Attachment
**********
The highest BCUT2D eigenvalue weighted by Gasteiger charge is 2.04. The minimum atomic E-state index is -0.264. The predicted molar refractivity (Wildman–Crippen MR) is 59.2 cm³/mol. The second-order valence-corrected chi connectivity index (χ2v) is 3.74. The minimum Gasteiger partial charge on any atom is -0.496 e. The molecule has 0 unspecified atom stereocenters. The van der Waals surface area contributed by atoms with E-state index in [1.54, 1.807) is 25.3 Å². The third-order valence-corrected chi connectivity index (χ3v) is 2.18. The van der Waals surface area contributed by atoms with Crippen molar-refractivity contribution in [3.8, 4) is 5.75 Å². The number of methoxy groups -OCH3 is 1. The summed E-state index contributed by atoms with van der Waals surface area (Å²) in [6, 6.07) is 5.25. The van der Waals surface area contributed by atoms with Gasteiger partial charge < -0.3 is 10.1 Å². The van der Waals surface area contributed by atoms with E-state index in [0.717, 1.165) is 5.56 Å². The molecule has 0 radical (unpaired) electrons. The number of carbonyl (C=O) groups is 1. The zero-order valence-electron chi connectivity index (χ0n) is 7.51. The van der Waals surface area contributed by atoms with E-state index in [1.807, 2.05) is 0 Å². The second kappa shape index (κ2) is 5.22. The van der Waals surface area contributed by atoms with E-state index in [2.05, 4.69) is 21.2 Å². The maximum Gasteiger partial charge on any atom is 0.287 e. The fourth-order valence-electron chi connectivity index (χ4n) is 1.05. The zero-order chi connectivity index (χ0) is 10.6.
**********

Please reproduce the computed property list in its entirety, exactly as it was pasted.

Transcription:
The highest BCUT2D eigenvalue weighted by Gasteiger charge is 2.04. The minimum atomic E-state index is -0.264. The predicted molar refractivity (Wildman–Crippen MR) is 59.2 cm³/mol. The second-order valence-corrected chi connectivity index (χ2v) is 3.74. The minimum Gasteiger partial charge on any atom is -0.496 e. The molecule has 0 unspecified atom stereocenters. The van der Waals surface area contributed by atoms with E-state index in [1.54, 1.807) is 25.3 Å². The third-order valence-corrected chi connectivity index (χ3v) is 2.18. The van der Waals surface area contributed by atoms with Crippen molar-refractivity contribution in [3.8, 4) is 5.75 Å². The number of methoxy groups -OCH3 is 1. The summed E-state index contributed by atoms with van der Waals surface area (Å²) in [6, 6.07) is 5.25. The van der Waals surface area contributed by atoms with Gasteiger partial charge < -0.3 is 10.1 Å². The van der Waals surface area contributed by atoms with E-state index in [0.717, 1.165) is 5.56 Å². The molecule has 0 radical (unpaired) electrons. The number of carbonyl (C=O) groups is 1. The zero-order valence-electron chi connectivity index (χ0n) is 7.51. The van der Waals surface area contributed by atoms with E-state index in [1.807, 2.05) is 0 Å². The second kappa shape index (κ2) is 5.22. The van der Waals surface area contributed by atoms with E-state index in [2.05, 4.69) is 21.2 Å². The maximum Gasteiger partial charge on any atom is 0.287 e. The fourth-order valence-electron chi connectivity index (χ4n) is 1.05. The zero-order chi connectivity index (χ0) is 10.6.